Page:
Grammatically and contextually, there are two possible antecedents for the pronoun “he” in Daniel 9:27.  The first of these is “the Messiah the Prince.”  The second is “the prince that shall come.”  Three times throughout the context of Daniel 9:24-26 the Messiah is referenced, and each time He is referenced with an exalted title, as follows: (1) “the Most Holy” in verse 24, (2) “the Messiah the Prince” in verse 25, and (3) “Messiah” in verse 26.  Considering that such exalted titles are used for Him in each of these prior cases, it seems out of contextual character then to reference Him in verse 27 simply with the pronoun “he” for all three uses.  Furthermore, when the pronoun “he” could have been used for the Messiah in verse 26 without any ambiguity from the context of verse 25 (since the other “he,” “the prince that shall come,” had not even been mentioned yet in the context), still the exalted title “Messiah” was employed.  As such, this seems to emphasize the characteristic of this context to reference the Messiah only with exalted terminology.  On the other hand, by referring to “the prince that shall come” with such a more general and less exalted phrasing, it would fit the character of the context quite well then to reference him in verse 27 with the simple pronoun “he.”  Furthermore, it is a common principle of communication (although not a universal principle) to arrange the antecedent for a pronoun as the closest possibility, which “the prince that shall come” would be in the contextual flow of thought from verse 26 unto verse 27.  As such, the grammatical and contextual evidence seems to point unto “the prince that shall come” as the correct antecedent for the pronoun “he” in Daniel 9:27, rather than “the Messiah the Prince.” 

Even so, I myself would contend that the “he” of Daniel 9:27 refers to some political leader of the Roman kingdom (within the context of its “iron and clay mixed” form as a religious force) “shall come” unto Jerusalem and “shall confirm” some specific “covenant” with some “many” (presumably, in this context, a “many” from among the children of Israel).  Furthermore, I myself would contend that this “prince” from the Roman kingdom “shall confirm” this specific “covenant” only and specifically for a period of “one week” (or, for a period of 7 years), even as the modifying prepositional phrase, “for one week,” directly indicates.  Finally, I myself would contend that this confirming of this specific “covenant” will initiate the beginning of the 70th and final “week” (of years) of the 70 “weeks” that were determined by the Lord God to be administered “upon” Daniel’s people, the children of Israel.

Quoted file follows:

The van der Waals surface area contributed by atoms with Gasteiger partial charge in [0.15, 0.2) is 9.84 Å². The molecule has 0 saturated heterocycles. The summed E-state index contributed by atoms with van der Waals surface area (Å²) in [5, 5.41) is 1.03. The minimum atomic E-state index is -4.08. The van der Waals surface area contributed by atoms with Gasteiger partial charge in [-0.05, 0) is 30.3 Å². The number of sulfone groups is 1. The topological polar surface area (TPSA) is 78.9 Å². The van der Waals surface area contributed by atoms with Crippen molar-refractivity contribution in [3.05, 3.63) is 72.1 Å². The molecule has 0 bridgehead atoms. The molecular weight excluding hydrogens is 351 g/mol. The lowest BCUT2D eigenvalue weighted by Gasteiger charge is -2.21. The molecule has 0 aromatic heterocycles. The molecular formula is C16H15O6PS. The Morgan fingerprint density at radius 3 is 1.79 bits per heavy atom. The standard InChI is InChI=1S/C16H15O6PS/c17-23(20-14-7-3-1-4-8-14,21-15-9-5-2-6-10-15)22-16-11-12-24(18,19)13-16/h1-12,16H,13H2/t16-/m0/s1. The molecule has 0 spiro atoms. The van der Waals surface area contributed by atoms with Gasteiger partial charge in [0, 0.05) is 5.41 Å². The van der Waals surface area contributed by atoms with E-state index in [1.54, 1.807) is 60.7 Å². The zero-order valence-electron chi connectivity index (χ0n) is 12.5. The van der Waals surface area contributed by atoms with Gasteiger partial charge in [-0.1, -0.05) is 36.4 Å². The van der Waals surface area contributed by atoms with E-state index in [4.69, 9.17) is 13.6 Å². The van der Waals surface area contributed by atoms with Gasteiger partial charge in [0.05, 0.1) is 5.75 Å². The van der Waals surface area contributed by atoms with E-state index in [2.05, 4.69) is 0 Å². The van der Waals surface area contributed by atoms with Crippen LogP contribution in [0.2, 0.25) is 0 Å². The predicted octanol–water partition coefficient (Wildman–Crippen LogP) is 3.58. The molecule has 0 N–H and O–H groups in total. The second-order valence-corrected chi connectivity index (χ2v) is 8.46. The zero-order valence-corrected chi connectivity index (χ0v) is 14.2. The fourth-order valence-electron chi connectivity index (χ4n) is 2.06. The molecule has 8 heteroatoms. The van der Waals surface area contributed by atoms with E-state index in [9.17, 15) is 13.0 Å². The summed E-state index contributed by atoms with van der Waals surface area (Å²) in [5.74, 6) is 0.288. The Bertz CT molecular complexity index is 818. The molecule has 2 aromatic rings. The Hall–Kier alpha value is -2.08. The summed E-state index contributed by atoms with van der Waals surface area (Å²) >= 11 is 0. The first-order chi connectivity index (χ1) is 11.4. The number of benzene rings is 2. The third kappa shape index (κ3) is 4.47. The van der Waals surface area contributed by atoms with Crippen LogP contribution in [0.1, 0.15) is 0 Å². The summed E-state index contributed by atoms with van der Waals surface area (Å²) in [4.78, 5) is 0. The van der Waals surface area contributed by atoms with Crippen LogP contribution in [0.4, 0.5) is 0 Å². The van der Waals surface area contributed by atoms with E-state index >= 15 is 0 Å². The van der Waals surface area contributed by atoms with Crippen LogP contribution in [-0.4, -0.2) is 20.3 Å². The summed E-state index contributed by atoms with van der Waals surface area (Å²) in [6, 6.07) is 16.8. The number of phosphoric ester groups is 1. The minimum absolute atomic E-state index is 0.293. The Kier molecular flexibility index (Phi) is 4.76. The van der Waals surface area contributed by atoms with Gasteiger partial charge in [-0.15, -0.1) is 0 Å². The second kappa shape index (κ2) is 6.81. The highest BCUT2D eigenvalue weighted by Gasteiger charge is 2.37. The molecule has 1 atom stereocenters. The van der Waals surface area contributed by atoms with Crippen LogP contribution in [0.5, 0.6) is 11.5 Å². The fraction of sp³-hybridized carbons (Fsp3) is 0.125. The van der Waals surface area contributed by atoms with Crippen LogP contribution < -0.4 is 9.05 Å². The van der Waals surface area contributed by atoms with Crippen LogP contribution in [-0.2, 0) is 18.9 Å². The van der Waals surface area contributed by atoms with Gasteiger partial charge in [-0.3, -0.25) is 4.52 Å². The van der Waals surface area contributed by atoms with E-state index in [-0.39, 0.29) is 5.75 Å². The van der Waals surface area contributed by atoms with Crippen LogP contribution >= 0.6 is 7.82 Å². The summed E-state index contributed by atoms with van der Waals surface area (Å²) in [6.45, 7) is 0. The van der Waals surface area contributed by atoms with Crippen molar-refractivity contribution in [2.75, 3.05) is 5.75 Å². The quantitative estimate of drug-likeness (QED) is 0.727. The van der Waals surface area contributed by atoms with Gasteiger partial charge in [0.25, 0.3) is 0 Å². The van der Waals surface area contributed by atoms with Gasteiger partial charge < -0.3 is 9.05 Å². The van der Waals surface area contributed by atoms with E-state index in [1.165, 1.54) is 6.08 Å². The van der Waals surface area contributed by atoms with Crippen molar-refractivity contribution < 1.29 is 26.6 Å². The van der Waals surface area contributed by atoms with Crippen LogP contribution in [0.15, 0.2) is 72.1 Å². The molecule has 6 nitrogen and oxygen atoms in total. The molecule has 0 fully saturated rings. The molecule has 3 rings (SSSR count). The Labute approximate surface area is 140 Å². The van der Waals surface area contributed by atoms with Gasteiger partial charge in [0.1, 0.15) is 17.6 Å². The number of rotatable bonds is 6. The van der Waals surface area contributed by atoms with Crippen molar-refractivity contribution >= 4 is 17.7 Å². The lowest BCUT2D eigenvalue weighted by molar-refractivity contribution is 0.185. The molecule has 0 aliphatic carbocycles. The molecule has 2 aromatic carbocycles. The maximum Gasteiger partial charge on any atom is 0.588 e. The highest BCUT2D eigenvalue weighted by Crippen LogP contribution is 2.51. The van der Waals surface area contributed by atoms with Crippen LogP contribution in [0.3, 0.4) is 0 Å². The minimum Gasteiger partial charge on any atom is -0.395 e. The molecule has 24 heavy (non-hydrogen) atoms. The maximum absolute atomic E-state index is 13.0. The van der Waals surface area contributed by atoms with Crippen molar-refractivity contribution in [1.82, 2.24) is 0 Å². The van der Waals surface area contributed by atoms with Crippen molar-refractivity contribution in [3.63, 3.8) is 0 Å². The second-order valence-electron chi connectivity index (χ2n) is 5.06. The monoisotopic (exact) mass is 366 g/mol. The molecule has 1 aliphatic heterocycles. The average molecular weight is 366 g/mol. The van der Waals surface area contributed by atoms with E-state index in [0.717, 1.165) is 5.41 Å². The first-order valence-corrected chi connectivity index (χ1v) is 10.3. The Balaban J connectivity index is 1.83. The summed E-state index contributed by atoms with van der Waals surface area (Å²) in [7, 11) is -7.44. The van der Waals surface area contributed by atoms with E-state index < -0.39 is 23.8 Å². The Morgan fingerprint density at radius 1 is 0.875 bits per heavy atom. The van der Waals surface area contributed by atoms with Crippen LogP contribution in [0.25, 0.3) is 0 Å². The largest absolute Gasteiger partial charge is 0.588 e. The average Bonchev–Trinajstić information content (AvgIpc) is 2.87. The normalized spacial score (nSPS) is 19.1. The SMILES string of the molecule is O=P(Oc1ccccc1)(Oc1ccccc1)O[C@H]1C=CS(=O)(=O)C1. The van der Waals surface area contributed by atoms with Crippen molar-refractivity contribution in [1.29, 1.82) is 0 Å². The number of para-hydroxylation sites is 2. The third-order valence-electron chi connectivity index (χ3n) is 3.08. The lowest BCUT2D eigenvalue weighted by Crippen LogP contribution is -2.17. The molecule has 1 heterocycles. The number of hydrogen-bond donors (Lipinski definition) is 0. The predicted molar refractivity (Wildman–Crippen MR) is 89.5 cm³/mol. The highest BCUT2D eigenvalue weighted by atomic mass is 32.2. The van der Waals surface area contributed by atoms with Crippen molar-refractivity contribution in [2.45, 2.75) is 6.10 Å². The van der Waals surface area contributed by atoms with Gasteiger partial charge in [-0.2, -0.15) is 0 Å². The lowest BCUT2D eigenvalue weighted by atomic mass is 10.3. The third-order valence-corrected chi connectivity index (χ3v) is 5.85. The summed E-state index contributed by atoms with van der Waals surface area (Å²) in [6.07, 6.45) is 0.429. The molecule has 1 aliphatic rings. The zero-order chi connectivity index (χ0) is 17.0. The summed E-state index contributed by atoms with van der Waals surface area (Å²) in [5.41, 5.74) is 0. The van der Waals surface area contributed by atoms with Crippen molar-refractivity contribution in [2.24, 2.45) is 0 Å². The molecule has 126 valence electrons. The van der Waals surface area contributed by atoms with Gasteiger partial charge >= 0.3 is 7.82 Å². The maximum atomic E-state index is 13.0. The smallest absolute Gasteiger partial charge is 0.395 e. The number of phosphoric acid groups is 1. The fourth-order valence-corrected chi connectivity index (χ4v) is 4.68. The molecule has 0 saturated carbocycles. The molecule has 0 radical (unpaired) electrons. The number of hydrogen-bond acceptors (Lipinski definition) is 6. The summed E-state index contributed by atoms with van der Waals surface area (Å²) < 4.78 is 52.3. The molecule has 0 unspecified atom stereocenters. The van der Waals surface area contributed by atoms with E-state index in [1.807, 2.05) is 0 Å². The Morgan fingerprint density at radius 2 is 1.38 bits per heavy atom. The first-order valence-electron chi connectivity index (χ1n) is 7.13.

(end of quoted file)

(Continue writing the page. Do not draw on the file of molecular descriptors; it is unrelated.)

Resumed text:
2.  What is the meaning of the phrase “shall confirm” in this context?

The verb “to confirm” indicates the strengthening of something that had previously been or become weak and/or ineffective.  In relation to a covenant, the verb “to confirm” indicates the affirming, or establishing, or engaging of a covenant that was or had become previously weak and/or ineffective.  As such, the phrase “shall confirm” in this context seems to imply a specific covenant that had previously existed, but that had also previously become ineffective.

3.  To what specific covenant does the phrase “the covenant” make reference?

The use of the definite article “the” in the phrase “the covenant” seems to indicate that this “covenant” is some definitely specific covenant.  However, no further description is given in Daniel 9:27 concerning this “covenant,” or even in the full context of Daniel 9:24-27, by which to specifically define this “covenant.”  Therefore, we must consider the broader context of the entire chapter of Daniel 9 and of the entire book of Daniel.  In so doing, we find one other reference to a covenant with the definite article “the” in Daniel 9, in Daniel 9:4.  Furthermore, we find five other references to a covenant with the definite article “the” in Daniel 11, in Daniel 11:22, 28, 30 (2), 32. 

In Daniel 9:4 Daniel indicated that the Lord God was keeping (in the present tense of Daniel’s time) “the covenant and mercy to them that love him, and to them that keep his commandments.”  So then, what “the covenant” was the Lord God keeping with His people at that present time?  It would seem most likely that Daniel was referring to the covenant that the Lord God had made with the children of Israel at Mount Sinai during Moses’ time.  This would seem to be supported when we consider the similarity in terminology, as per Moses’ declaration unto the children of Israel in Deuteronomy 7:12-13, saying, “Wherefore it shall come to pass, if ye hearken to these judgments, and keep, and do them, that the LORD thy God shall keep unto thee the covenant and the mercy which he sware unto thy fathers: and he will love thee, and bless thee, and multiply thee: he will also bless the fruit of thy womb, and the fruit of thy land, thy corn, and thy wine, and thine oil, the increase of thy kine, and the flocks of thy sheep, in the land which he sware unto thy fathers to give thee.”  Furthermore, this would seem to be supported when we consider Daniel’s own reference unto “the law of Moses” in Daniel 9:11-13, saying, “Yea, all Israel have transgressed thy law, even by departing, that they might not obey thy voice; therefore the curse is poured upon us, and the oath that is written in the law of Moses the servant of God, because we have sinned against him.  And he hath confirmed his words, which he spake against us, and against our judges that judged us, by bringing upon us a great evil: for under the whole heaven hath not been done as hath been done upon Jerusalem.  As it is written in the law of Moses, all this evil is come upon us: yet made we not our prayer before the LORD our God, that we might turn from our iniquities, and understand thy truth.”  Finally, within their context every one of the five references to “the covenant” or “the holy covenant” in Daniel 11 also appears to be a reference unto the covenant that the Lord God had made with the children of Israel at Mount Sinai.